Has email reached its use-by date as a business tool? If so, what next? That topic was explored in the combined ZDNet Australia / Lifehacker Australia TechLines webcast last week. Here’s the 66-minute end product.
If the embedded video doesn’t work, try over here.
Panellists were anthropologist Genevieve Bell, Intel Fellow at Intel Labs; Alistair Rennie, general manager of Lotus Software and WebSphere Portal at IBM’s Software Group; futurist Mark Pesce; and Adele Beachley, who is RIM’s managing director for Australia and New Zealand i.e. from BlackBerry Land. It was hosted by the ABC’s James O’Loghlin.
I was in the audience, invited specifically so I could ask a question. Indeed, I get one in at the end. You’ll see me in the front row with a silver MacBook Pro in my lap.
I found the whole thing fascinating. O’Loghin worked well as a host too, I reckon. But I was wondering why for a webcast we needed the full six-camera broadcast production style. Freemantle Media did a good job, don’t get me wrong. But it’s an expensive way of doing things. Oh well, it wasn’t my money…
Anyway, have a squizz and let me know what you think.
On one of my recent visits to NSW Parliament House on Macquarie Street the security guard who X-rayed my bag noted that while it contained plenty of Apple kit, such as my MacBook Pro, I carried a Nokia phone rather than an iPhone. “That’s because I haven’t drunk the Kool-Aid,” I replied. “Plus they’re all just tools for a job.”
Many people do seem to choose their devices more through brand identity than practical value. I was going to write more about that, but that renowned bastard Stephen Fry has beaten me to it. It’s all about sexual display.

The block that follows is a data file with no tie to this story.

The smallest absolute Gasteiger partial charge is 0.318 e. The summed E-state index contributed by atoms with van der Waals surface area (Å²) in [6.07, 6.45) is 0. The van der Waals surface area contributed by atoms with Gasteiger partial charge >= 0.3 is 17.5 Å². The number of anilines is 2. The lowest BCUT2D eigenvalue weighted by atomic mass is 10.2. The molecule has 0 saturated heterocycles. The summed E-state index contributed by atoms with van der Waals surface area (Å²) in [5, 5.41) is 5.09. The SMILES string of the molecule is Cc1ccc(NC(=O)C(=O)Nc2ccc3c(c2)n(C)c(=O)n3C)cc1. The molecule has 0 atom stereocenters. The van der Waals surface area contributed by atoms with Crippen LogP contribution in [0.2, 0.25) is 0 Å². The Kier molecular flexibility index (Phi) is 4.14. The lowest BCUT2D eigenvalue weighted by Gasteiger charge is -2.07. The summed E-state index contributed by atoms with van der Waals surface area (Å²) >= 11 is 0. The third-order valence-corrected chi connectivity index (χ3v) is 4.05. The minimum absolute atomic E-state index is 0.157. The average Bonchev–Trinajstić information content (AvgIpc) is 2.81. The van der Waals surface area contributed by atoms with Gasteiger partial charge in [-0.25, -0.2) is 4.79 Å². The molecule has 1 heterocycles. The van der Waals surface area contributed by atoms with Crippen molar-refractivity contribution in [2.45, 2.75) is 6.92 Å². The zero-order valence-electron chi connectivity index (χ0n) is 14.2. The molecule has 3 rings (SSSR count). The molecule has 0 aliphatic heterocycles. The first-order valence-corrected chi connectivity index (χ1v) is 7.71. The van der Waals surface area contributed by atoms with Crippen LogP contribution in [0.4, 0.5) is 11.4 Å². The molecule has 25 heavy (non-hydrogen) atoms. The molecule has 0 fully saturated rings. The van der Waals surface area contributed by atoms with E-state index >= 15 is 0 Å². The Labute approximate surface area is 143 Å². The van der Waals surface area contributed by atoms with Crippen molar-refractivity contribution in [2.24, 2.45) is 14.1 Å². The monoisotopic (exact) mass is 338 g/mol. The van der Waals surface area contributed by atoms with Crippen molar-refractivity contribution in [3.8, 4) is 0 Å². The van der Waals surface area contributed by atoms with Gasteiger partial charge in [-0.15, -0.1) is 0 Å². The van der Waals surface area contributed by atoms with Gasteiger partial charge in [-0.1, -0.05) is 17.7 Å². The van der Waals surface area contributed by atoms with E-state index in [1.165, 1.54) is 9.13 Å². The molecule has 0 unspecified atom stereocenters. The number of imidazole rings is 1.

When two businessmen drop down in neighbouring aeroplane seats and each gets out a smartphone an electricity will crackle between them like that between two sexually heated adolescents whose thighs have accidentally touched in the backseat of the school bus. If one businessman fishes from his shirt pocket a BlackBerry while the other gets out an iPhone a whole range of complex thoughts will begin to boil in the brains of each: resentment, contempt, insecurity and irritation are merely the emotions bubbling closest to the surface: deep down, dark and primal forces stir. We do not possess antlers, horns or tusks, we cannot display fans of feather or manes of fur, the best we can do is express our personality, aspirations, beliefs, outlook, sexual potency, status, right to breed and place in the hierarchy through the choices we make in our possessions: and no possession, here in the early part of the twenty-first century, speaks quite so loudly as our smartphone. Once upon a time it was our motorcar and in the future it may well be a robot, a rocket-pack or a hoverpenis that defines us, but for the moment it is, for good or ill, a smartphone.
Many women reading this will detect that the foregoing is an issue almost entirely for males, who remain the prime sufferers in this kind of tribal status war. My suspicion is that women are, if not immune, far less emotionally bound up in the business than men. I may be wrong and welcome clarification either way on this point.
I do realise that quoting Stephen Fry doesn’t make up for writing an original piece, but at least it means I’m trying to keep up to date with my writing.